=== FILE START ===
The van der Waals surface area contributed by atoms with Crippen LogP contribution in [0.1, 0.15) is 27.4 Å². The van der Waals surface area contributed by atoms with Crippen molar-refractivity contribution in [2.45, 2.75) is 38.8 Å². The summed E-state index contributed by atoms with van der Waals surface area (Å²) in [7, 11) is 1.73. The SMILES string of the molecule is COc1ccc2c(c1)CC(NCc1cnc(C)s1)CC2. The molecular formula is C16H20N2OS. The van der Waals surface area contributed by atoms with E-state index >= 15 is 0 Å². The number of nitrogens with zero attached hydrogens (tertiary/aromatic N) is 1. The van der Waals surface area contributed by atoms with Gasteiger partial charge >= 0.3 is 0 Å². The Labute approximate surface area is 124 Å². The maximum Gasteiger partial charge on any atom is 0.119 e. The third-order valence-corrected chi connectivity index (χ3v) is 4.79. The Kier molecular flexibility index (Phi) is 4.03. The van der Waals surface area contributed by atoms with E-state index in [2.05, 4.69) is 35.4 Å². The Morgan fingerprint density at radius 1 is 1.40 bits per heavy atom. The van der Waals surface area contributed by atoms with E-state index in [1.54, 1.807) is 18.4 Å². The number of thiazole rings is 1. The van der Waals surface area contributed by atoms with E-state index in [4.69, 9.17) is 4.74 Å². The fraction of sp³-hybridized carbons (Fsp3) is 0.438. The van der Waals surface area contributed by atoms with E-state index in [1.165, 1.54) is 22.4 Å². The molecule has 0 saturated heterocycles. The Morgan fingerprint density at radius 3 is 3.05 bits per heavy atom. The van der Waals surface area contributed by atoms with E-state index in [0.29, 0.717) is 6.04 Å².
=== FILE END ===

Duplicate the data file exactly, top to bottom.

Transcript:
The van der Waals surface area contributed by atoms with Crippen LogP contribution in [0.1, 0.15) is 27.4 Å². The van der Waals surface area contributed by atoms with Crippen molar-refractivity contribution in [2.45, 2.75) is 38.8 Å². The summed E-state index contributed by atoms with van der Waals surface area (Å²) in [7, 11) is 1.73. The SMILES string of the molecule is COc1ccc2c(c1)CC(NCc1cnc(C)s1)CC2. The molecular formula is C16H20N2OS. The van der Waals surface area contributed by atoms with E-state index >= 15 is 0 Å². The number of nitrogens with zero attached hydrogens (tertiary/aromatic N) is 1. The van der Waals surface area contributed by atoms with Gasteiger partial charge >= 0.3 is 0 Å². The Labute approximate surface area is 124 Å². The maximum Gasteiger partial charge on any atom is 0.119 e. The third-order valence-corrected chi connectivity index (χ3v) is 4.79. The Kier molecular flexibility index (Phi) is 4.03. The van der Waals surface area contributed by atoms with E-state index in [2.05, 4.69) is 35.4 Å². The Morgan fingerprint density at radius 1 is 1.40 bits per heavy atom. The van der Waals surface area contributed by atoms with E-state index in [1.54, 1.807) is 18.4 Å². The number of thiazole rings is 1. The van der Waals surface area contributed by atoms with E-state index in [4.69, 9.17) is 4.74 Å². The fraction of sp³-hybridized carbons (Fsp3) is 0.438. The van der Waals surface area contributed by atoms with E-state index in [1.165, 1.54) is 22.4 Å². The molecule has 0 saturated heterocycles. The Morgan fingerprint density at radius 3 is 3.05 bits per heavy atom. The van der Waals surface area contributed by atoms with E-state index in [0.29, 0.717) is 6.04 Å².